There came an eye-opening moment at the General Conference...

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Si se puede!

“Love Your Neighbor is not an option. It’s a commandment. Not to love is a sin. Christ is calling us to be neighbors to immigrants.” The Rev. Rosanna Panizo, academic dean of the Methodist Seminary in Peru, made these comments during her statement yesterday at the Immigration Vigil, which was held to emphasize the importance of immigration to the United Methodist Church as its leaders gather to vote on related legislation. 14 United Methodist Bishops were present at the rally, along with more than a hundred demonstrators...

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Meeting of the Marginalized

Most of my life I’ve felt like an outsider. But over the years, I have noticed that most of the true advancement in science, medicine and culture were made by those who perceive themselves to be outsiders and outcasts. The margins can be a very creative place. All of us who feel marginalized and invisible in the United Methodist Church can understand each other and empathize with joy, pain, frustration, passion and calling to serve as a disciple of Christ with integrity.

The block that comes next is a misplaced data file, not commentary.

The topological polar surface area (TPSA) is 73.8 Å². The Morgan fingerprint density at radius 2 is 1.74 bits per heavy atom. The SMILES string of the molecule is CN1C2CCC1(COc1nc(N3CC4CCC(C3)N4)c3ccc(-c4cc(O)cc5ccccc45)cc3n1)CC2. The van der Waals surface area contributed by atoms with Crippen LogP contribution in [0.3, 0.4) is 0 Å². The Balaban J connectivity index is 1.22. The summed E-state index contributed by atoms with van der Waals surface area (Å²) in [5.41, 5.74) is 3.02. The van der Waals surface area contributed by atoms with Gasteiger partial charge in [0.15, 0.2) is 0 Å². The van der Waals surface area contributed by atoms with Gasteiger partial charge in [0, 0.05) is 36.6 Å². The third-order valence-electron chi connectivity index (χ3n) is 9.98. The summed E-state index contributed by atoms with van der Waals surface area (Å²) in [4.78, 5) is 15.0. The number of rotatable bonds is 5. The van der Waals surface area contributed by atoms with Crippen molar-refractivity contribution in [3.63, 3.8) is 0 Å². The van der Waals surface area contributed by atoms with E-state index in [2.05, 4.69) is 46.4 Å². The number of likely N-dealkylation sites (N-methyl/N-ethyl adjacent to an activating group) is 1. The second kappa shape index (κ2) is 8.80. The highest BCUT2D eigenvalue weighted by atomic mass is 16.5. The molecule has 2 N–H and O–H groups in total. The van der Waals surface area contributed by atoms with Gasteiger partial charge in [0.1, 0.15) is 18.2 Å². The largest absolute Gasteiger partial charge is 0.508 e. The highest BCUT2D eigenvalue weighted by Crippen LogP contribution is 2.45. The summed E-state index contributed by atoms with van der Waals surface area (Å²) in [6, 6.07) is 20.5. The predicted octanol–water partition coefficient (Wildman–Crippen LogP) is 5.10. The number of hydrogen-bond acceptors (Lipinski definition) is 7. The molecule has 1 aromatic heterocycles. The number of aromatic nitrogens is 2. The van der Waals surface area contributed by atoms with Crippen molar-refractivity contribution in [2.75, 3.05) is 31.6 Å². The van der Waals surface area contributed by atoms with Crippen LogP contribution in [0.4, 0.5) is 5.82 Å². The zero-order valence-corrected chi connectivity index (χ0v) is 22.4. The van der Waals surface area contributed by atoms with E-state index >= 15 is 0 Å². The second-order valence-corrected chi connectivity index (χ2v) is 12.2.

The  term “Methodist” was originally used to mock John Wesley who was considered to be a spiritual outsider. This guy was riding a horse back and forth across the country believing he can build a faith community based on scripture, tradition, reason, and experience. What a wacky idea! At some point in time, John was able to embrace the term “Methodist” that was intended to mock him. It became the name of his movement. The huge growth of our church in the early days can be attributed to the meeting of many who saw themselves as marginalized by the religious establishment of the day...